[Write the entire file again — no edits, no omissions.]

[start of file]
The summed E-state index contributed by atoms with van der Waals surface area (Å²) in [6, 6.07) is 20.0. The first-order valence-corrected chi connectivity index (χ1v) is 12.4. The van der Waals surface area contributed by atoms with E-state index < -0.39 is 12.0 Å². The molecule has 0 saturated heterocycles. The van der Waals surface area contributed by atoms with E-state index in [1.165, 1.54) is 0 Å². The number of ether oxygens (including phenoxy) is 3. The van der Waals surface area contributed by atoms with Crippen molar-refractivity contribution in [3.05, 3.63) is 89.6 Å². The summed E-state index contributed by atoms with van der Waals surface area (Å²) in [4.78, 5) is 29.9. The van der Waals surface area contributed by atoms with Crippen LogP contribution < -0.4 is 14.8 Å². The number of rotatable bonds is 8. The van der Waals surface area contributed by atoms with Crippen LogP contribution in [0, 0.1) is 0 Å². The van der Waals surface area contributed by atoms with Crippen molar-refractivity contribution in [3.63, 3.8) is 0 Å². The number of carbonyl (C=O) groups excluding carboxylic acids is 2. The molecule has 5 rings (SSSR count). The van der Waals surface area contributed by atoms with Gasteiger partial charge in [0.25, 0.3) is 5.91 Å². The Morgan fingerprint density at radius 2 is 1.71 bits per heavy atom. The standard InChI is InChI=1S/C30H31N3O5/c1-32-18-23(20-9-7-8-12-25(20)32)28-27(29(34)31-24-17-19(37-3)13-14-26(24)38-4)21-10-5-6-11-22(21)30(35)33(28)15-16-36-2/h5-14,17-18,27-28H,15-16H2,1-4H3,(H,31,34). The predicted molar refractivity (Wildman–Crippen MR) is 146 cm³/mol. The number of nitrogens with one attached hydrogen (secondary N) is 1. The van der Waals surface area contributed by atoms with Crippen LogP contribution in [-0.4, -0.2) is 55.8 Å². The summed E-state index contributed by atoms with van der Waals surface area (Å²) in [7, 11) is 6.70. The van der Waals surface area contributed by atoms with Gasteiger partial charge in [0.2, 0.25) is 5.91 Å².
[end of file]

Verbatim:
The summed E-state index contributed by atoms with van der Waals surface area (Å²) in [6, 6.07) is 20.0. The first-order valence-corrected chi connectivity index (χ1v) is 12.4. The van der Waals surface area contributed by atoms with E-state index < -0.39 is 12.0 Å². The molecule has 0 saturated heterocycles. The van der Waals surface area contributed by atoms with E-state index in [1.165, 1.54) is 0 Å². The number of ether oxygens (including phenoxy) is 3. The van der Waals surface area contributed by atoms with Crippen molar-refractivity contribution in [3.05, 3.63) is 89.6 Å². The summed E-state index contributed by atoms with van der Waals surface area (Å²) in [4.78, 5) is 29.9. The van der Waals surface area contributed by atoms with Crippen LogP contribution < -0.4 is 14.8 Å². The number of rotatable bonds is 8. The van der Waals surface area contributed by atoms with Crippen LogP contribution in [0, 0.1) is 0 Å². The van der Waals surface area contributed by atoms with Crippen molar-refractivity contribution in [3.63, 3.8) is 0 Å². The number of carbonyl (C=O) groups excluding carboxylic acids is 2. The molecule has 5 rings (SSSR count). The van der Waals surface area contributed by atoms with Gasteiger partial charge in [0.25, 0.3) is 5.91 Å². The Morgan fingerprint density at radius 2 is 1.71 bits per heavy atom. The standard InChI is InChI=1S/C30H31N3O5/c1-32-18-23(20-9-7-8-12-25(20)32)28-27(29(34)31-24-17-19(37-3)13-14-26(24)38-4)21-10-5-6-11-22(21)30(35)33(28)15-16-36-2/h5-14,17-18,27-28H,15-16H2,1-4H3,(H,31,34). The predicted molar refractivity (Wildman–Crippen MR) is 146 cm³/mol. The number of nitrogens with one attached hydrogen (secondary N) is 1. The van der Waals surface area contributed by atoms with Crippen LogP contribution in [-0.4, -0.2) is 55.8 Å². The summed E-state index contributed by atoms with van der Waals surface area (Å²) in [7, 11) is 6.70. The van der Waals surface area contributed by atoms with Gasteiger partial charge in [0.2, 0.25) is 5.91 Å².